Last week, U.S. Sen. Marco Rubio, R-Fla., brought back his bill to make it tougher for suspected terrorists to buy guns.
Rubio reintroduced the “Terror Intelligence Improvement Act” which, his office insisted, will “make it harder for suspected terrorists to purchase firearms” and “provide more authority for law enforcement agencies to go after suspected terrorists, while safeguarding law-abiding citizens’ Second Amendment and due process rights.” The Florida Republican has pushed the proposal in recent years with little success.
“After the terrorist attack at Pulse nightclub, I made a promise to improve our laws to make it more difficult for evil people to get ahold of guns,” Rubio said last week. “This bill is a common-sense measure that would help ensure criminals, terrorists, and others seeking to take innocent lives are not able to acquire firearms, while also protecting the due process and Second Amendment rights of innocent, law-abiding Americans.”
The bill would “consolidate all federal terrorism investigation intelligence under the Federal Bureau of Investigation (FBI), strengthening the FBI’s capabilities and making sure dangerous individuals do not fall through the cracks” and have the FBI director and the Joint Terrorism Task Force (JTTF) notified immediately when an “individual who was the subject of a federal terrorism investigation within the last 10 years” tries to buy a gun.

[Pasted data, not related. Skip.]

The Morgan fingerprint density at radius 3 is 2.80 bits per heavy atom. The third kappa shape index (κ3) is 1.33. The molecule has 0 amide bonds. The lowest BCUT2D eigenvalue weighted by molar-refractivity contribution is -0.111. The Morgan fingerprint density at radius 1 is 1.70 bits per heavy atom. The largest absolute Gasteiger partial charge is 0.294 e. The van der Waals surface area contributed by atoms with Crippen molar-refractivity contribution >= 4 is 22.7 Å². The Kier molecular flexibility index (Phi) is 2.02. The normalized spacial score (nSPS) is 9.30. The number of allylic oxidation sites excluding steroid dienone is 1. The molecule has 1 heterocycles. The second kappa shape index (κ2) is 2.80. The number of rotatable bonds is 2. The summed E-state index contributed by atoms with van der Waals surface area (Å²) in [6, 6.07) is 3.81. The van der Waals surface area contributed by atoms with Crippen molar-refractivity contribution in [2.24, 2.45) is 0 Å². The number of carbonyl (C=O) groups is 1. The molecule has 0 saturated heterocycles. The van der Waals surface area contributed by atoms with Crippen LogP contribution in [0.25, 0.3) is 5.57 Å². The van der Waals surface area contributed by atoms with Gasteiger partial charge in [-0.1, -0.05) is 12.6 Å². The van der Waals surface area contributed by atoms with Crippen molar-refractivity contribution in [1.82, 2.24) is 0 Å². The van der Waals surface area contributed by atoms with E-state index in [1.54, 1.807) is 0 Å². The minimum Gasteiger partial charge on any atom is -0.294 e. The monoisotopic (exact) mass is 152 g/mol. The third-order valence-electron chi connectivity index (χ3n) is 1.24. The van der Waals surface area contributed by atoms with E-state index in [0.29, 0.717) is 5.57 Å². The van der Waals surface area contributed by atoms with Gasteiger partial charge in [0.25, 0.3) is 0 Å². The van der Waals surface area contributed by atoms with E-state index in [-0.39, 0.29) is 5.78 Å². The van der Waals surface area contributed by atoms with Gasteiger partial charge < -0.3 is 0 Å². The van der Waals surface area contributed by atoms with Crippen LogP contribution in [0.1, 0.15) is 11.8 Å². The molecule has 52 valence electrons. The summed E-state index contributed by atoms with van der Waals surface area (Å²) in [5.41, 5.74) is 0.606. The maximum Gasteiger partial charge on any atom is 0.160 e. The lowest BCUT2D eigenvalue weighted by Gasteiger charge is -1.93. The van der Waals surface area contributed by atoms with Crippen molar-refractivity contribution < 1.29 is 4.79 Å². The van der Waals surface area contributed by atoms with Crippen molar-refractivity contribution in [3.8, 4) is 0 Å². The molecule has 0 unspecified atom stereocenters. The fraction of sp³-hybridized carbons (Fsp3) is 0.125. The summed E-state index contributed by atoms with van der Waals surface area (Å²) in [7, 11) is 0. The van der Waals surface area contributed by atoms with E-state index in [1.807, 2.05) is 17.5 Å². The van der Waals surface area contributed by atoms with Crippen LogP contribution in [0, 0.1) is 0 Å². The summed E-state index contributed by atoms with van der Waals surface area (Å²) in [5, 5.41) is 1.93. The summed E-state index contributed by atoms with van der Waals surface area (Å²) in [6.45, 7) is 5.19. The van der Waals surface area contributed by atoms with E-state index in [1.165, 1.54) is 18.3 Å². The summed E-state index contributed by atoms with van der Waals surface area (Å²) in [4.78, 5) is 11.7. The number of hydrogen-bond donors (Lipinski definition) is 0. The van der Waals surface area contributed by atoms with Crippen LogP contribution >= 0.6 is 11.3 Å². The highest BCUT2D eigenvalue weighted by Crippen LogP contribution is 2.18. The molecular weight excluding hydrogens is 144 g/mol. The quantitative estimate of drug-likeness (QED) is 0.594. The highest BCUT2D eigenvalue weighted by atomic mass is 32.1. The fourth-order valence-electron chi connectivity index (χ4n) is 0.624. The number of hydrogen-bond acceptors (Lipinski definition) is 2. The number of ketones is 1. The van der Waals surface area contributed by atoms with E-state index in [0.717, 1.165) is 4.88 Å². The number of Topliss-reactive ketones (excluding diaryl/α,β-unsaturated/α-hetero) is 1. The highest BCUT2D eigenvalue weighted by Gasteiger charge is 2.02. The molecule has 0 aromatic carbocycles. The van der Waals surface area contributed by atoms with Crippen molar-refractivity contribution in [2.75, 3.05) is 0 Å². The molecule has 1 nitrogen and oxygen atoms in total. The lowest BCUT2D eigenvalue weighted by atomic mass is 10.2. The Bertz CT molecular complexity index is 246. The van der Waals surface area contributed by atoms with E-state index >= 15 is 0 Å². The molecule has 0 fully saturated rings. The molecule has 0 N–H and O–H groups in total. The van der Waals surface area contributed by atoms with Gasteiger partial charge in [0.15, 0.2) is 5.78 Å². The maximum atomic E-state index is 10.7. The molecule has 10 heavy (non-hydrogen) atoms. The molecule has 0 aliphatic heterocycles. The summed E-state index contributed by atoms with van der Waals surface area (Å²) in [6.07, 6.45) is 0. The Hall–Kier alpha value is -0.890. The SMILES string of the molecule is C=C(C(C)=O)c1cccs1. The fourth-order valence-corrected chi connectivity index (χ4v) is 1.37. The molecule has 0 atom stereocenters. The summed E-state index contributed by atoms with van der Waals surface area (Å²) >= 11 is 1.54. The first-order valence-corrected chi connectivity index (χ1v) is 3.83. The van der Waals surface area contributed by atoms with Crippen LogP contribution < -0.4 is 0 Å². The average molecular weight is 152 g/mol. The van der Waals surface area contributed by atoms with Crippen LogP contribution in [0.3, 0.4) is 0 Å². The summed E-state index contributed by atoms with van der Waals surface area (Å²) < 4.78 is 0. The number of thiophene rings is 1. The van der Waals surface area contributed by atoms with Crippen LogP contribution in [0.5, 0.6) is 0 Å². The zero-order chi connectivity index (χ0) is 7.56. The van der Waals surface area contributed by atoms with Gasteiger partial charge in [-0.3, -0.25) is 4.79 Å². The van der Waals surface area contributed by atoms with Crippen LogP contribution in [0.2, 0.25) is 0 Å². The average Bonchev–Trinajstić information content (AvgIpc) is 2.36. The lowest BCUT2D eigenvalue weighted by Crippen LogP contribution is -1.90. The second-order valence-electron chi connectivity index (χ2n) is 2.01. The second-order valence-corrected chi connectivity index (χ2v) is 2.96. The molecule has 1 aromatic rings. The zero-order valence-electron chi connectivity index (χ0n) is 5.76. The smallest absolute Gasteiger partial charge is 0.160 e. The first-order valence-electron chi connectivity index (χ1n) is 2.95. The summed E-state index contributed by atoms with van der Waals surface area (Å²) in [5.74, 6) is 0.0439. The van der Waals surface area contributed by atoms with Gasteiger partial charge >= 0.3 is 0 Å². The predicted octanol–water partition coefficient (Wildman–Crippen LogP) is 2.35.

When people who were investigated for terrorism try to buy a gun, the bill would “allow the U.S. attorney general to delay the purchase or transfer for up to ten business days and file an emergency petition in court to prevent the transfer.” If the court finds the individual still has ties to terrorists, the bill would allow the attorney general to arrest the suspect.
The bill also seeks to “protect the due process rights of law-abiding Americans by ensuring emergency petitions filed by the attorney general are only granted if the transferee receives notice of the hearing and has the opportunity to participate with legal counsel” and would permit the “Inspector General of the Intelligence Community (ICIG) to conduct an audit of the federal government’s terrorism screening and watch list procedures, and identify any problems in the processes of adding or removing individuals from the system.”
Rubio’s bill was sent to the U.S. Senate Judiciary Committee on Tuesday. So far, there are no cosponsors. There is no companion bill over in the U.S. House.
Reach Kevin Derby at firstname.lastname@example.org.